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Report

Tou Ying Tracker 2021

Simon Bevan Simon Bevan

Chinese companies continue to make a significant contribution to the UK economy.

Now in its ninth year, the Tou Ying Tracker report, developed in collaboration with CCCUK (China Chamber of Commerce in the UK) and China Daily UK, confirms once again the growing contribution of Chinese companies to the UK economy.

This year, our annual survey of the latest trends in Chinese investment in the UK identifies over 845 Chinese companies that qualify for inclusion in our Tou Ying Tracker. Together, these companies have combined revenues of £63 billion (down from £92 billion for the 838 companies identified in 2020). They report overall revenue growth of 5% (down from 12% in 2020). Between them, these companies employ 60,945 people in the UK (down from more than 75,000 in Tou Ying Tracker 2020). Figures saw a slight dip due to a number of economic headwinds, including the COVID-19 pandemic and unresolved Brexit arrangements.

We celebrate the success of all companies appearing in this year’s Tou Ying Tracker and congratulate them on their outstanding contribution to the UK economy.

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Tracker expands again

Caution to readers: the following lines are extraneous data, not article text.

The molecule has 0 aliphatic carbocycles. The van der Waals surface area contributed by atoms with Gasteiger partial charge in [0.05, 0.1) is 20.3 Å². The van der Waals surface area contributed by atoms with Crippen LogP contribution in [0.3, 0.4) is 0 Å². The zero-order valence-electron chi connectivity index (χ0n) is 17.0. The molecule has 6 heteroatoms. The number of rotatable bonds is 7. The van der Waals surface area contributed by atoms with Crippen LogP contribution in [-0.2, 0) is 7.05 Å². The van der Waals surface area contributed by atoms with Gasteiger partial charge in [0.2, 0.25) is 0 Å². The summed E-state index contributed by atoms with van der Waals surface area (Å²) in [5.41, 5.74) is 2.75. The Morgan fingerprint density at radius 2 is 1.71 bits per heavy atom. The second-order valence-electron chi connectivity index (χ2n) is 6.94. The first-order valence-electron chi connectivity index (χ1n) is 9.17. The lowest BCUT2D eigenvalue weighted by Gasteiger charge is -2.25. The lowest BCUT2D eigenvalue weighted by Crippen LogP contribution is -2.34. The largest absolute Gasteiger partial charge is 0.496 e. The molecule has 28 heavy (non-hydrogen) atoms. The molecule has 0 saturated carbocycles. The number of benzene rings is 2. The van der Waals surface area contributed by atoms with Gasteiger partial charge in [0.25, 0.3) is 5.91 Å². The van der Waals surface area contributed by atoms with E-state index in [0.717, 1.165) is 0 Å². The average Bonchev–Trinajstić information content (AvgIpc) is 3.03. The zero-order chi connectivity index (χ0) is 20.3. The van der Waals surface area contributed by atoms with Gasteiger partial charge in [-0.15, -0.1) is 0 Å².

This is the fourth consecutive year of growth in the number of Chinese businesses in the Tou Ying Tracker. Economic uncertainty clearly saw Chinese businesses take a cautious approach to expansion during the year. At the same time, the many new entrants on the list of the 30 fastest-growing companies (by revenue) come from seven highly innovative sectors and show that Chinese companies in the UK are developing new revenue streams and connections rapidly.

Employment boosts regional economies

Chinese companies have created or supported almost 61,000 jobs in the UK. Of the total, almost 30% of total employees work in the North West and 20% work in London, although that city accounts for 80% of aggregate revenue. The other half work in the UK’s other regions, including the East of England, West Midlands, Scotland, Northern Ireland and Wales. The mid-market (£50 million - £1 billion) is where you find almost 70% of employees, though the sector represents only 10% of companies.

Challenges for Chinese investors

For UK businesses embarking on a new relationship with Chinese investors, it can also be useful to understand some of the challenges they may be facing. These include:

  • complex geopolitical dynamics
  • high compliance and regulatory costs
  • establishing a bilingual workforce
  • building trust
  • integrating business cultures
  • high employment costs
  • economic and finance challenges.

Optimism for future

The UK and China can feel confident about the prospects for trade and investment between the two nations in 2022 and beyond, not least because the long-term outlook for life with COVID-19 will become more deep-rooted and certain. Both will be focused on domestic policies, such as "common prosperity" and "dual circulation" in China, and levelling up in the UK, but they also intend to look outward.

Download the report [ 3283 kb ]

For further information or advice, contact Simon Bevan or Ian Zhu.

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